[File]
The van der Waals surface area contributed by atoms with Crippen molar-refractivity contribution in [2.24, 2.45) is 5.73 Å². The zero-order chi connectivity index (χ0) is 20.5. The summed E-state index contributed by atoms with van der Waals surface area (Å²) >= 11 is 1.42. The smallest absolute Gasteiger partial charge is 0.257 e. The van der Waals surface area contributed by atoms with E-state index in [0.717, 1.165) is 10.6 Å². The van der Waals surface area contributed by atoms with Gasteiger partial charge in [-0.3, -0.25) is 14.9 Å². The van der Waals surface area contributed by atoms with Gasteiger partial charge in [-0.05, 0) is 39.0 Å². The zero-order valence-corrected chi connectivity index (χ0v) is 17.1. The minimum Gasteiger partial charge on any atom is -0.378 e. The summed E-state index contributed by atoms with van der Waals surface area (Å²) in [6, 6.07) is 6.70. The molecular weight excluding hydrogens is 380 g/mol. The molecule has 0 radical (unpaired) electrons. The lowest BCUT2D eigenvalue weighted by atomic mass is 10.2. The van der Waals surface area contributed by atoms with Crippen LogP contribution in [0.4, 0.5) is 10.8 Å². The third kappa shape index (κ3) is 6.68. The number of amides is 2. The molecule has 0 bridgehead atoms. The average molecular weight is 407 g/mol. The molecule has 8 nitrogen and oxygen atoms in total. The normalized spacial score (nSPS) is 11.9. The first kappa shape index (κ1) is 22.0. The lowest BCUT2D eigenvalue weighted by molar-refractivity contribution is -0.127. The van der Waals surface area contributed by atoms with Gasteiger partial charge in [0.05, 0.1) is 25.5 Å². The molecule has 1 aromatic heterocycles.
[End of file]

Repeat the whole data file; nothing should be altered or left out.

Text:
The van der Waals surface area contributed by atoms with Crippen molar-refractivity contribution in [2.24, 2.45) is 5.73 Å². The zero-order chi connectivity index (χ0) is 20.5. The summed E-state index contributed by atoms with van der Waals surface area (Å²) >= 11 is 1.42. The smallest absolute Gasteiger partial charge is 0.257 e. The van der Waals surface area contributed by atoms with E-state index in [0.717, 1.165) is 10.6 Å². The van der Waals surface area contributed by atoms with Gasteiger partial charge in [-0.3, -0.25) is 14.9 Å². The van der Waals surface area contributed by atoms with Gasteiger partial charge in [-0.05, 0) is 39.0 Å². The zero-order valence-corrected chi connectivity index (χ0v) is 17.1. The minimum Gasteiger partial charge on any atom is -0.378 e. The summed E-state index contributed by atoms with van der Waals surface area (Å²) in [6, 6.07) is 6.70. The molecular weight excluding hydrogens is 380 g/mol. The molecule has 0 radical (unpaired) electrons. The lowest BCUT2D eigenvalue weighted by atomic mass is 10.2. The van der Waals surface area contributed by atoms with Crippen LogP contribution in [0.4, 0.5) is 10.8 Å². The third kappa shape index (κ3) is 6.68. The number of amides is 2. The molecule has 0 bridgehead atoms. The average molecular weight is 407 g/mol. The molecule has 8 nitrogen and oxygen atoms in total. The normalized spacial score (nSPS) is 11.9. The first kappa shape index (κ1) is 22.0. The lowest BCUT2D eigenvalue weighted by molar-refractivity contribution is -0.127. The van der Waals surface area contributed by atoms with Gasteiger partial charge in [0.05, 0.1) is 25.5 Å². The molecule has 1 aromatic heterocycles.